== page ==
Less and less freedom.
Less and less contro.
Binding you and your friends, family and interests to the constantly monitored interrogation chairs within the asylum.
I’d had enough.
So I took the decision to burst out of these shackles, no matter how inconvenient or painful it may be. I would rid myself of these free services and escape the asylum.
Out of the jacket.
Out of the milking shed.
Away from the honeytrap.
To go to where I wasn’t the nutrient source. I was the priority in this technological equation!
I was the data caretaker and controller. I would take it upon myself to enhance my own digital life using tools and systems that were free. Without caveats or conditions.
Back to basics.
An ethical digital life.
Not one tainted with lies or traps.
I’d like to thank those who inspired me to take on this challenge and make the change.
pointed out the joy of Neocities, and the simplicity of being able to easily host an information site without much effort or fuss.
showed me what could be done with the simplest of designs, and its ethical solar self-powered hosting.
is a curated crib sheet that will show ethical, easy-to-use and privacy-conscious alternatives to the data hungry spycorp softs.
a site delivering invaluable information regarding protecting your privacy and configuration the ethical options available.
a video channel detailing many aspects on preserving your privacy, security and the measures you can take to minimise the attention of surveillance capitalism.
A NEW WAY
I have created a list of the Free and Open Source Software (FOSS), along with any ethical services I use. These tools crafted for people to use technology to fulfil their own needs, to configure their own way, has really helped me pursue the digital life I want. Support FOSS, if you can.
Some Shackles Persist
There are a number of services I haven’t found an ethical alternative to, especially ones that include media (film/movie/game) delivery.
It seems the DRM systems attached to the fragmented services, are all tied up in monthly subscription schemes. The mobile phone thing again.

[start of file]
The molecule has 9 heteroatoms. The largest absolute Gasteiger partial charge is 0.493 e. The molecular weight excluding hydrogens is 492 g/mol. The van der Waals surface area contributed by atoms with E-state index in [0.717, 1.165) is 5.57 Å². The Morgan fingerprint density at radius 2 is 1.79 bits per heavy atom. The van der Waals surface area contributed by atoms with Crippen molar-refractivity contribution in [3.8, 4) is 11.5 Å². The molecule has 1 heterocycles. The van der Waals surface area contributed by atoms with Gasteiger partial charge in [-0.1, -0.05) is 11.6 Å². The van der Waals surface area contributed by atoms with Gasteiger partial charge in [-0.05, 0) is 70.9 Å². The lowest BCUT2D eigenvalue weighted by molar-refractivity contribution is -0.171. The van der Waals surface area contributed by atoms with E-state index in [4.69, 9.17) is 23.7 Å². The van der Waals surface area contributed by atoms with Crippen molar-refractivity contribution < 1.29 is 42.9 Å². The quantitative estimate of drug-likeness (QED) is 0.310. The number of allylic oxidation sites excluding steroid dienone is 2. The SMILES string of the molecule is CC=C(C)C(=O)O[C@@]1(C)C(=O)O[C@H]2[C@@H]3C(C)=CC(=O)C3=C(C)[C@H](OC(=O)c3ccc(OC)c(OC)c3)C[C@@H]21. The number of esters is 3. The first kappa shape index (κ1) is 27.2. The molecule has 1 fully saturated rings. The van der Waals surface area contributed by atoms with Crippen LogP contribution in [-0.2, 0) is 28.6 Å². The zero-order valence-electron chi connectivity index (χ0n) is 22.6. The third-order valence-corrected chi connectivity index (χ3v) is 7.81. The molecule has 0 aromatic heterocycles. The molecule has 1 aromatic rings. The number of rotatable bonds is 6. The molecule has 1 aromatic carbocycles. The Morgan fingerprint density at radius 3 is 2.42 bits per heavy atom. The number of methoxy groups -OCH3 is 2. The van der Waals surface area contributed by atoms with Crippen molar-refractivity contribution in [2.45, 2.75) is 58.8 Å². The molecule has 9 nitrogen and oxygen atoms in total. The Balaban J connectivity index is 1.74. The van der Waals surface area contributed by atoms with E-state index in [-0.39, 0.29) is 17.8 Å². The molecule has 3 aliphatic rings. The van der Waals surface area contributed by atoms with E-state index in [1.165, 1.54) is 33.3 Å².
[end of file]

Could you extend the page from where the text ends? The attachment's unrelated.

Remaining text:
I’ve got various content I’ve bought, splayed across disparate corporate delivery mechanisms, all locked away and only available for streaming with accounts and tracking using proprietary apps on a myriad of devices.
I buy, I don’t control how I consume.
At the moment I can’t see any way out of this trap.
Short of buying the film/movie on DVD or BlueRay and ripping the content off the disc in some form. To have digital “backups”.
Similarly, audiobooks would need to “recorded” by capturing the audio stream out of the DRM locked application.
A lot of books purchased through the Amazon Kindle store or the Google Play Books store are locked away using Adobe DRM, and I’ve yet to find a way to unlock these in a format I can use on a DRM-free book reader. Select titles through Google Play Books are actually available as DRM-less, but they are mainly odd linux manuals or other reference materials.
There is hope, Cory Doctorow kickstarted his latest novel Attack Surface in ebook format and audiobook format to see if he could crowd fund it and escape the all cloying monopoly Amazon has over these media. He did it! It can be done.
Bandcamp is my preferred music source these days, where you can explore and purchase music at often very reasonable prices, whilst also supporting independant artists.
There are a number of aspects to my digital life that are still locked away, and require further investigation.
Hardware wise, my phone choices are very limited, but there are some new options appearing on the horizon (Librem 5, Pine Phone, Fairphone) that may be worth looking at, once we have a decent privacy aware ethical Linux phone.
I hope this journey shows that there are a LOT of alternatives to the corporate spyware that is routinely spoonfed into the emerging tech aware general public. You have a choice. You can take back a lot of control.
But there is still a long way to go.